Noodles with Asparagus and Courgettes

Asparagus is one of those veggies that many people avoid to cook at home because of their characteristic taste, not so easy to pair and to prepare. The key is actually “keep it simple” – find a way to eat asparagus that you like and that at the same time allows you to celebrate them and really appreciate their flavour.

This Spring vegetable comes in several colours (green, purple, white) and it’s actually packed with nutrients*

  • low in calories
  • good amount of fibre (important to keep the body overall healthy)
  • rich in vitamins and minerals, such as vitamin C, A, K, and E – folate, potassium, phosphorus (folate is important for many processes in the body (among them, cognitive functions) and it’s a key nutrient for women who are pregnant or are planning a pregnancy – many other nutrients come in a smaller amount in asparagus, making this veggie really useful for our health and well-being)
  • good amount of antioxidants (important compounds that help us working as a protection from the effect of oxidative stress and free radicals – so, for example, they may help us dealing with inflammation and ageing)
  • being a source of potassium, they are one of those foods that help us get our daily intake of this important mineral (potassium helps to regulate blood pressure and the amount of sodium in the body – for many people, the daily diet is often rich in sodium and lacks in potassium)

Asparagus is also pretty famous for something else… the smell! Wondering why? What’s the chemistry behind asparagusAsparagus contains asparagusic acid, which our body converts into sulfur-containing chemicals that stink. In this interesting study published in the British Medical Journal, the researchers tried to know more about asparagus and our metabolism.

* if you have a specific medical condition, for example, uric acid kidney stones, talk to your doctor about having asparagus as part of your diet.

LET’S GET PRACTICAL! Here there is a simple recipe that will help you to fall in love with asparagus – it’s simple, rich in flavour, and really quick to prepare. You can use your favourite noodles, I have decided to go for the brown rice ones, that are pretty basic, and are a staple in my pantry (you never know when you’ll want to make a bowl of ramen or a stir-fry!).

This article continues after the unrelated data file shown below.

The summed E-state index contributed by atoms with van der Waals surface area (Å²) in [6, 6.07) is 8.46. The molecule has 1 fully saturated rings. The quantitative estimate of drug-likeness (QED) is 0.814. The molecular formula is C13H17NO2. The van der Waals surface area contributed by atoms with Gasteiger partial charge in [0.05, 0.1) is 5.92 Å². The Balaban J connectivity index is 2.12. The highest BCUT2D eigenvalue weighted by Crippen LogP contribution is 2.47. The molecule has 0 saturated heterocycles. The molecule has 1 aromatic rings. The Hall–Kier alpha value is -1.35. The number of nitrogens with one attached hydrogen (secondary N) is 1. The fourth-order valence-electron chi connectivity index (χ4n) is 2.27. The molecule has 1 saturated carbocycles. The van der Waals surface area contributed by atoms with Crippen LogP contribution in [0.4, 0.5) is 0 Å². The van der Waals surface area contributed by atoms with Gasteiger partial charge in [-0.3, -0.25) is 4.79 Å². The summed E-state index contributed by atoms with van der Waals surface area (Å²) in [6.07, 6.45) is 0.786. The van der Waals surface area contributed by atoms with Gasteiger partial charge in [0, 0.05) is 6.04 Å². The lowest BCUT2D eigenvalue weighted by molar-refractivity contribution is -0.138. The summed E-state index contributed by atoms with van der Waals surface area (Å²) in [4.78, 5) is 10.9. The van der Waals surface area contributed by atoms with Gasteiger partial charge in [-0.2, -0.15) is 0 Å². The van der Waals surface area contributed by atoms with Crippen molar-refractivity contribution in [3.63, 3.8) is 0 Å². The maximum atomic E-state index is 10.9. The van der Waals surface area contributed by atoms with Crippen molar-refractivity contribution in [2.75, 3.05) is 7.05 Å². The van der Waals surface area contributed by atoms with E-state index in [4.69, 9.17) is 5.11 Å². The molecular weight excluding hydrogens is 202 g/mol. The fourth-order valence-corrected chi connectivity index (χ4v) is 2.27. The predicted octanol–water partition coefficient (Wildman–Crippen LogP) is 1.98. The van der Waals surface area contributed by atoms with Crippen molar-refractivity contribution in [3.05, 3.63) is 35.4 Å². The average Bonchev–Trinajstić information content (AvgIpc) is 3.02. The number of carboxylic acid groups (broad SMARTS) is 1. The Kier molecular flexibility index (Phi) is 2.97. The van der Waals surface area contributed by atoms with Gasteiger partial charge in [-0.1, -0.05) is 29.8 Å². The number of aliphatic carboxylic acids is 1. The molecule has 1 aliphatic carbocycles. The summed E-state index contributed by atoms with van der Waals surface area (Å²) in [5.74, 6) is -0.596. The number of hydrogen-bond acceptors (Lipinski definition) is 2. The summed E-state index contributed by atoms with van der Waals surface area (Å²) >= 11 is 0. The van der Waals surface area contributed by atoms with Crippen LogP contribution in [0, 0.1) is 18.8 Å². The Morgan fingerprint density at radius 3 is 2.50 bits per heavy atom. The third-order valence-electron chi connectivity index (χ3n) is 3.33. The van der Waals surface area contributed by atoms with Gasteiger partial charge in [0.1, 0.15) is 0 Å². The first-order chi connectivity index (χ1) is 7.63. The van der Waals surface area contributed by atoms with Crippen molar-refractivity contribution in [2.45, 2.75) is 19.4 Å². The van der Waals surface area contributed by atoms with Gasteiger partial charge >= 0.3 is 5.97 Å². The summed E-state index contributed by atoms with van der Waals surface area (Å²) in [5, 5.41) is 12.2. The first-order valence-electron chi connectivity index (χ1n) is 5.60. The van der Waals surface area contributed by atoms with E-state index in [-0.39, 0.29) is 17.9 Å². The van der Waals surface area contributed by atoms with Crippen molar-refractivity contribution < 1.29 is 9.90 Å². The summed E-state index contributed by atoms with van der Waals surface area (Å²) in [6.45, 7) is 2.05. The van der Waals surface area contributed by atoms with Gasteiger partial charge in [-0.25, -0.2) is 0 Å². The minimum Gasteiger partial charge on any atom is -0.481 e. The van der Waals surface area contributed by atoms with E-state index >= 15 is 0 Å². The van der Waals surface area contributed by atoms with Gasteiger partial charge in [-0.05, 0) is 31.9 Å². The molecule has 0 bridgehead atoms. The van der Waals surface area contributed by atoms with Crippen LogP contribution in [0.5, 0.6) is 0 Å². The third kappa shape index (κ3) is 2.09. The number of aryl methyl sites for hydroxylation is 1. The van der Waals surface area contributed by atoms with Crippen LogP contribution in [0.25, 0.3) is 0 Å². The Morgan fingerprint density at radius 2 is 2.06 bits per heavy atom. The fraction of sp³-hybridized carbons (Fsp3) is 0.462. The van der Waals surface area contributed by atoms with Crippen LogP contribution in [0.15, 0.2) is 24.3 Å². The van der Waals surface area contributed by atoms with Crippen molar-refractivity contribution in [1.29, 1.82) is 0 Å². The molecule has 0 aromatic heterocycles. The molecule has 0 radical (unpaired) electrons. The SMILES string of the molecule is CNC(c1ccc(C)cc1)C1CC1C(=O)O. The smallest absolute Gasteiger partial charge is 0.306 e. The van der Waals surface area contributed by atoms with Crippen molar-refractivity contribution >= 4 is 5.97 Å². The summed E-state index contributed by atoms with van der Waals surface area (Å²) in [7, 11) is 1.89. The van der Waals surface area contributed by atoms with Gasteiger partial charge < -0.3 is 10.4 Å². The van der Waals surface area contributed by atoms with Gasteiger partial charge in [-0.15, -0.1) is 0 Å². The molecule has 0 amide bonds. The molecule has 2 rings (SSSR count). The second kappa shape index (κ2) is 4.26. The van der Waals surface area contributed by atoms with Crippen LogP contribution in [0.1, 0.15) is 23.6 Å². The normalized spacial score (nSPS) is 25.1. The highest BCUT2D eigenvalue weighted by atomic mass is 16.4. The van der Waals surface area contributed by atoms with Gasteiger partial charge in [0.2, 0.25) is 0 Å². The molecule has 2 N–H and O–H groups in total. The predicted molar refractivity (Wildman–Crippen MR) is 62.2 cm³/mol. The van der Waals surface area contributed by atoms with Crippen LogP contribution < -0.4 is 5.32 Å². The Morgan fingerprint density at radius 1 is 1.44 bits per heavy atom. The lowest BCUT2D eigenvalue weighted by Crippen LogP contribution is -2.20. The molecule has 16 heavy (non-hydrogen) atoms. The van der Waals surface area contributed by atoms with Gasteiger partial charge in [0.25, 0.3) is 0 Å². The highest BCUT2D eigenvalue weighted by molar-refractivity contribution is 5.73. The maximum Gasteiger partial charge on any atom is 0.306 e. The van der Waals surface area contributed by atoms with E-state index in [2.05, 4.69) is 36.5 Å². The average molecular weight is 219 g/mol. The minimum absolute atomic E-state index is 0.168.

Hope you’ll like it!

Chiara x
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Noodles with Asparagus and Courgettes

Ingredients
(serves 2)

  • 1 medium-sized courgette
  • approx. 200 g asparagus
  • 120 g brown rice noodles
  • 100 g plain tofu
  • 1 tbsp tamari
  • 1 tsp of freshly grated ginger
  • a pinch of black pepper
  • a pinch of hot paprika
  • black sesame seeds
  • some finely chopped Spring onions (to add on top before serving) – approx. 1 tsp of chopped pieces for each person, but you can also put some in a bowl and leave it on the table
  • extra virgin olive oil

Cut the vegetables (courgettes and asparagus) in thin slices (leave the tops of asparagus as they are) – chop the tofu into small cubes and mix it with the tamari, black pepper and paprika. Heat a little bit of olive oil in a pan and then cook the tofu until it starts to get golden brown on the outside, then add the vegetables, mix well, and keep cooking for a minute (the vegetables are thin and you want to keep them crunchy).

Cook the noodles in boiling water following the instructions on the package and when they will be ready, rinse with cold water, drain the excess of liquid, and add them to the pan – add also the grated ginger, mix well, and get ready to serve. Add a little bit of olive oil just before serving, together with black sesame seeds, and some finely chopped raw Spring onions.

 



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Kitchari

(recipe in Italian HERE 🇮🇹 – fa parte della mia collaborazione sull’alimentazione consapevole con Gaia di The Green Pantry)

Who knows Kitchari? Or it’s even better to ask… who else loves it? Because this is what happens when you try it for the first time, you suddenly fall in love with this nourishing and simple preparation. Kitchari is a classic Ayurvedic recipe to support your body’s natural balance. It’s a great option when you need to reconnect with your body and you’re looking for an easy (and healthy) way to rebalance – for example, in between seasons, after a stressful time, or in a period with several occasions for overindulging with food.

You can check out my version for this deliciously simple soup below. This is actually only one of the ways in which I prepare Kitchari – not only I try to change the spices and vegetables, especially according to my own needs or to the seasons, but I also sometimes decide to blend part of the mung beans (usually half of them, to get an extra creamy texture). Every time I have some Kitchari left from the day before (a rare occasion!), I try to change it a little by adding extra fresh veggies.

Hope you’ll like it! Chiara x

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KITCHARI

Ingredients:
(x 2)
2 parts of yellow mung dal beans (approx. 100 g)
1 part of brown basmati rice (approx. 50 g)
4 medium-sized carrots
1 shallot
2 bay leaves
1 cardamom pod (open it)
½ tsp cumin seeds
1/3 tsp fenugreek seeds
½ tsp fennel seeds
1 tsp turmeric
1/3 tsp cinnamon powder
5-6 coriander seeds
a pinch of black pepper